In Pilling et al.'s (2002) systematic review, family intervention data were also analyzed. The mean age of studied individuals was 31 years, and the mean number of admissions per individual was 2.7. All family interventions (single and multiple) were more effective than the control condition at reducing relapse in the first 12 months of treatment, especially when it consisted of standard care. Only single-family interventions reduced readmission during this time. At 1 to 2 years only, single-family interventions were still reducing relapse, although all treatments were effective at reducing readmission. In- terestingly, all family interventions studied had higher rates of treatment compliance to both the family intervention and concurrently prescribed medication. It is important to note, however, that not all the studies included in this review used a supportive individual program as the control condition. Some control conditions actually comprised a family intervention itself, as noted in a response to the review (Bentsen, 2003).

The Family to Family Education Program developed by the National Alliance for the Mentally Ill, detailed on their Web site (http://www.nami.org), involves a highly structured program conducted by trained family members for 2-to 3-hour sessions over 12 weeks. Participants report decreases in family members' “worry and displeasure” and “subjective burden,” with increased empowerment and knowledge and improved coping strategies. This program is cheap, popular with family members, and can be widely disseminated, thus aiding implementation.

Compliance Therapy

Compliance therapy is a brief, pragmatic intervention in which cognitive behavioral techniques, very closely linked with motivational interviewing, are used to focus on improving treatment adherence. This therapy evolved out of initial work in programs using psychoeducational and behavioral techniques (e.g., Eckman et al., 1992), and its further development was encouraged by the UK National Health Service, which declared noncompliance a research priority. It was tested in a pilot study, modified, and then used by Kemp, Hayward, Applewhaite, Everitt, and David (1996) in an RCT of inpatients with psychotic illnesses with follow-up to six months. Eighteen-month follow-up was reported (Kemp, Kirov, Everitt, Hayward, & David, 1998) using an expanded sample. The therapy itself takes place over four to six sessions of 20 to 60 minutes each, approximately biweekly and involves the following:

  • 1. Review of the individual's treatment history and his or her views and understanding of the illness and treatment

  • 2. Exploration of symptoms and side effects and thus evaluation of pros and cons of treatment

  • 3. Discussion of stigma

Despite the fact that the therapy was biased to encourage only positive attitudes to treatment, the therapy also aimed to reframe the use of medication as a decision, freely chosen to enhance quality of life, referred to as an “insurance policy” or “protective layer.” Immediately after the intervention, the compliance therapy had significantly improved insight and compliance, compared to a supportive counseling matched for therapist time, with the same therapists. This effect was maintained at 6-month follow-up with a 23% difference between groups, with those with higher IQ achieving better results. It was not possible to determine whether these gains resulted in increased function or diminished relapse rate. The 18-month follow-up confirmed that compared to the control condition, compliance therapy improved compliance and insight in the intervention group by 19% and improved global functioning, especially as time progressed. It had no overall effect on improving symptomatology or reducing time spent in the hospital over the follow-up period. The positive effects on compliance were not replicated by O'Donnell et al. (2003) in an RCT of adult inpatients with schizophrenia. Compliance therapy, administered according to Kemp et al. (1996, 1998), conferred no advantage in compliance, symptomatology, or overall function outcomes at 1 year post-therapy, compared to a control condition of equivalent duration with nonspecific counseling. Furthermore, one struggles to see how such a therapy could exert such a persuasive effect in a teenager in the throes of puberty and a battle for independence. Yet again, there is a real need for adaptation of such techniques to adolescent populations, followed by RCTs evaluating their effect.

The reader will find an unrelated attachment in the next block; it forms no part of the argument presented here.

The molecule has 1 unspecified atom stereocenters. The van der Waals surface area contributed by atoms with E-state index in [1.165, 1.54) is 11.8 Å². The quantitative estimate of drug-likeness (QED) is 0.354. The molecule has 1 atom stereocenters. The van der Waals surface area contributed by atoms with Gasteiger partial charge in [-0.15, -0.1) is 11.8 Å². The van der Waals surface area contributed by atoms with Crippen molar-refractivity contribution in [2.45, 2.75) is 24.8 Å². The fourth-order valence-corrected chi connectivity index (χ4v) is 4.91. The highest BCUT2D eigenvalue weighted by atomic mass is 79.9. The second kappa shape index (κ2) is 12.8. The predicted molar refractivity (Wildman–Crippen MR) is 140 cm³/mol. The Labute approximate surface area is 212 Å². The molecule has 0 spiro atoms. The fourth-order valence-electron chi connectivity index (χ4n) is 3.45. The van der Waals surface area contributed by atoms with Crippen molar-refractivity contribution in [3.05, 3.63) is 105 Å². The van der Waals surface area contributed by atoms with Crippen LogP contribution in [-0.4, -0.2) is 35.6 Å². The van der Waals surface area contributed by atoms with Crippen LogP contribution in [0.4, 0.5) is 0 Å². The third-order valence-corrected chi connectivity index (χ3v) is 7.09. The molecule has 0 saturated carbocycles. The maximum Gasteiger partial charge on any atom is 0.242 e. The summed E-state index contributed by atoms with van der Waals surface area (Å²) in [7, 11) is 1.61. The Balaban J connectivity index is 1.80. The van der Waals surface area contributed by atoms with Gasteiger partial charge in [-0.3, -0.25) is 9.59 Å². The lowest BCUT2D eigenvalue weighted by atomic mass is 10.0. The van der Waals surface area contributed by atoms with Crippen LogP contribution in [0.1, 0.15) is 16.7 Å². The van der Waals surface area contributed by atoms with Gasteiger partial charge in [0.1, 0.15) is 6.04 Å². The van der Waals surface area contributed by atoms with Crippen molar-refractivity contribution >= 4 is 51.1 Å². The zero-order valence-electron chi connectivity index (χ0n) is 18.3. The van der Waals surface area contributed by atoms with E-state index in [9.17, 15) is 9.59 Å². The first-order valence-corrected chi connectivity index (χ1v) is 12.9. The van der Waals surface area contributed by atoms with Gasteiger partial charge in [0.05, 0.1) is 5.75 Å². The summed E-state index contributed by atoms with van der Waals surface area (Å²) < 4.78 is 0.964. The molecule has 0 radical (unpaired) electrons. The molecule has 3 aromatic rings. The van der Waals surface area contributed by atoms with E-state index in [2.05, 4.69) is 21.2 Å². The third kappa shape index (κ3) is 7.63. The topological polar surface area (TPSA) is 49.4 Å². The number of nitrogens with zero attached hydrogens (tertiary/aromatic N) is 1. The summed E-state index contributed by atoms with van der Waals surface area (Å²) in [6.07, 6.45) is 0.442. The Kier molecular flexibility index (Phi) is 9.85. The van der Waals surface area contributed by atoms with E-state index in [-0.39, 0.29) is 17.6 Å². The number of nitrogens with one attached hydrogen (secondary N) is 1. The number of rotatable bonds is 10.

Illicit Drugs

Although many illicit substances are used by individuals with psychosis, our discussion of such substances will be limited to cannabis because it is by far the most common illicit substance used by adolescents.

Treatment

There is much evidence to suggest that cannabis consumption among those already schizophrenic has a detrimental effect. The strength of this effect is not yet certain, however (Johns, 2001). Unfortunately, there is even less evidence concerning what can be done about it.

Prevention

Zammit, Allebeck, Andreasson, Lunberg, & Lewis (2002) conducted a further analysis of the Swedish conscript data for 1969–1970 (>97% of the country's male population aged 18 to 20). They separated the cohort into those with psychosis onset < 5 years and those with onset > 5 years after data collection to rule out the possibility of prodrome at the time of conscription. They found a significant dose-related relationship between cannabis and increased risk of developing schizophrenia, strongest in those who had onset of psychosis within 5 years of conscription and present in both those who used cannabis alone and cannabis with other drugs. Similar results were obtained when only those with onset >5 years were analyzed.